There are not enough graduates coming out of college with construction and property surveying degrees to meet the surge in demand in the recovering economy.
There will be a shortage of between 2,000 and 4,000 of these professionals over the next four years, according to a report by Society of Chartered Surveyors Ireland (SCSI).
Despite an increase in enrolments in property and construction related courses in recent years, it is not enough to fill the opportunities in the market.
Report author Dr Róisín Murphy of Dublin Institute of Technology said the situation was so serious that the lack of supply of suitably qualified surveying professionals was now the primary constraint to employment growth.
She also said that the shortage of suitably qualified surveyors was likely to continue to put upward pressure on wage levels and, ultimately, on building costs.
The Employment Opportunities and Future Skills Requirements for Surveying Professions report notes that, over the past four years, there has been a notable increase in employment across every surveying discipline: quantity, building, property and land – and demand is set to rise further.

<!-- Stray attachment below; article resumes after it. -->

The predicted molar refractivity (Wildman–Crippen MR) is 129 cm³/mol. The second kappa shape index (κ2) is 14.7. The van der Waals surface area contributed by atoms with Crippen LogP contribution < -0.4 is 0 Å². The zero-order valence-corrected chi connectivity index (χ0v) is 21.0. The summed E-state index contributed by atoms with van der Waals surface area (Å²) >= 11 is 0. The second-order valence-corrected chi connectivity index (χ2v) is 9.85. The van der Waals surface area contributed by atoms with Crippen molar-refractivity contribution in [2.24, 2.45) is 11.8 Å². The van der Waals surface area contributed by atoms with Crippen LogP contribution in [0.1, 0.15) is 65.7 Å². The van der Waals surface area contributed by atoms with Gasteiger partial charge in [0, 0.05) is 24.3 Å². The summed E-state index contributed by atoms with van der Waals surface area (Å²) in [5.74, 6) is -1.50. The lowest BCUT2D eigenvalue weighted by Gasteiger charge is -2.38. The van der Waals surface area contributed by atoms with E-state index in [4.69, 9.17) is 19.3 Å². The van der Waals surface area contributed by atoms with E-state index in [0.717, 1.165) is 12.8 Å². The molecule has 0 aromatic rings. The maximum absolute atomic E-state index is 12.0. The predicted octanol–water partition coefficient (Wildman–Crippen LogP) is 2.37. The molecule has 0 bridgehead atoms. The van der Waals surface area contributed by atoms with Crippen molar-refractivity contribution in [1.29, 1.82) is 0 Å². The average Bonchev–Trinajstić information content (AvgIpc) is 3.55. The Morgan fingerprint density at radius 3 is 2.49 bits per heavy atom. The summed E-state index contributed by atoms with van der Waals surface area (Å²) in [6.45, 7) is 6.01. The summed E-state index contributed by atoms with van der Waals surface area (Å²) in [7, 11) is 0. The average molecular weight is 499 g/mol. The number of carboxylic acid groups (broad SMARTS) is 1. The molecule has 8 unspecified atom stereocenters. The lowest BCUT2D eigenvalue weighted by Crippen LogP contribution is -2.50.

And, according to the SCSI projections, an additional 3,739 additional surveying positions will be created by 2021.
However, the number of students graduating from relevant degree programmes over the same period will amount to 1,577 - a shortfall of 2,162.
The projection is based on economic growth of 3pc per year, but, if the economy grows by 4pc per year, the shortfall will double to 4,000. The European Commission has forecast GDP growth of 5.7pc for Ireland this year and 4.1pc for 2019.
Dr Murphy said the projected demand for surveyors spanned every level of experience, from graduate to senior surveyor, and as positions are filled at higher levels it would generate further opportunities for graduates.
“However, while there has been an increase in enrolment on third level surveying programmes in the last number of years, the increased supply of graduates has continued to be outstripped by demand,” she said.
SCSI Director of Education James Lonergan described the findings as “alarming” and said they underlined the urgent need for a dramatic increase in the number of chartered surveyors “to build, sell and manage the new homes, offices, health, transport and education facilities the country so badly needs following years of under-investment.”
He urged CAO applicants with an interest in this area to consider course opportunities ahead of change of mind deadline on July 1.